Negotiators faced more months of hard bargaining on a proposed global climate treaty after talks in Lima, Peru, yielded a new pledge to battle global warming but few specifics on how the fight will be waged.
Diplomats hailed an agreement — approved in Sunday’s early hours after an 11-day effort — in which more than 190 countries pledged to take action to stem the growth of greenhouse gases that scientists say are heating up Earth’s atmosphere. But the rancorous talks also highlighted deep divides that will have to be overcome to finalize the proposed treaty, set to be hammered out late next year in Paris.
“It is true that we have a lot of work to do,” French Foreign Minister Laurent Fabius said as the talks in Lima ended early Sunday. “We are discussing technical things, but beyond those technical things are the lives and deaths of billions of people.”
Negotiators announced the accord at 1:30 a.m. Sunday after a contentious session that ran more than 24 hours into overtime. The four-page agreement builds on recent momentum for a global treaty, and, in a key breakthrough, it requires action from developing countries as well as the industrialized world.
“The road to Paris has begun in Lima,” Felipe Calderón, former president of Mexico and chairman of the Global Commission on the Economy and Climate, said after the agreement was gaveled through in a large tent packed with weary delegates. “There is still considerable work to be done. But I am encouraged that countries all around the world are beginning to see that it is in their economic interest to take action now.”
The gains were modest — the requirements to be borne by individual countries were repeatedly watered down to ensure buy-in from a diverse array of nations ranging from established industrial powers of the West, to rising powerhouses such as China and India, to tiny island states such as Samoa and Nauru.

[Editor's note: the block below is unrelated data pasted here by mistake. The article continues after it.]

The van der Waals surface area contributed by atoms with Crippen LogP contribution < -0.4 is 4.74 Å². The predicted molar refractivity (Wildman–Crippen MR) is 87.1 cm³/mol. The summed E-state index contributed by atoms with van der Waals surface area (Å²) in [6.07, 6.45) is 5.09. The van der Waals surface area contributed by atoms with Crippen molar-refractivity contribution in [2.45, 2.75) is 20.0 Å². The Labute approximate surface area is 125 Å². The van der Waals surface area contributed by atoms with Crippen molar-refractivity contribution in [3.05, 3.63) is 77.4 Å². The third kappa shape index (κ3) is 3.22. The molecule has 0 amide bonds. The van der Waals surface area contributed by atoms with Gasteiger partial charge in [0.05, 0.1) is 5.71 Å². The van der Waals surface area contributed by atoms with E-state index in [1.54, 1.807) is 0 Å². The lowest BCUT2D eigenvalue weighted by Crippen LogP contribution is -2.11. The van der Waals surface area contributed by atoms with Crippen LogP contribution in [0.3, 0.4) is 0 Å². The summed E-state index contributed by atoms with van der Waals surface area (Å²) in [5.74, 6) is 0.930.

Under the agreement, each country will have to submit early next year a detailed plan for addressing carbon emissions. But a series of compromises Friday and Saturday stripped away specific requirements for cutting pollution and left no provisions for outside verification to ensure the plans are carried out. The softened language was denounced by environmental groups as unacceptably weak.
“The foot-dragging in Lima is out of step with the urgent signs of climate change that are already apparent,” said Nathaniel Keohane, vice president for international climate at the Environmental Defense Fund.
Western participants in the talks and independent experts said the compromises were necessary to keep the negotiations on track for next year. They noted that major industrial countries producing most of the world’s greenhouse gases — including the United States, the nations of the European Union and China — have committed to substantial curbs on greenhouse gas emissions, cuts that probably will be incorporated into any pact that is approved in Paris.
The Obama administration promised last month to reduce U.S. emissions by 2025 to a level 26 percent to 28 percent below where they were in 2005.
“The major virtue of this agreement is that it applies to both developed and developing nations, outlines the commitment terms and keeps everyone at the table,” said Paul Bledsoe, a former Clinton White House climate adviser. “But the pressure ahead of Paris will be profound, because all the thorniest issues have been left unresolved.”
The Lima meeting, which began Dec. 1, offered an opportunity to settle technical issues underpinning next year’s global agreement, including how costs and obligations will be divided among poorer and wealthier countries. In the past, developing countries, including major emitters such as China and India, were exempted from mandatory cuts in greenhouse-gas pollution.
The talks went into overtime Saturday into overtime Saturday as delegations clashed over demands by developing countries for compensation from industrialized countries for damage from climate change as well as demands for more financial assistance to pay for a transition to climate-friendly energy sources.
© 2014, The Washington Post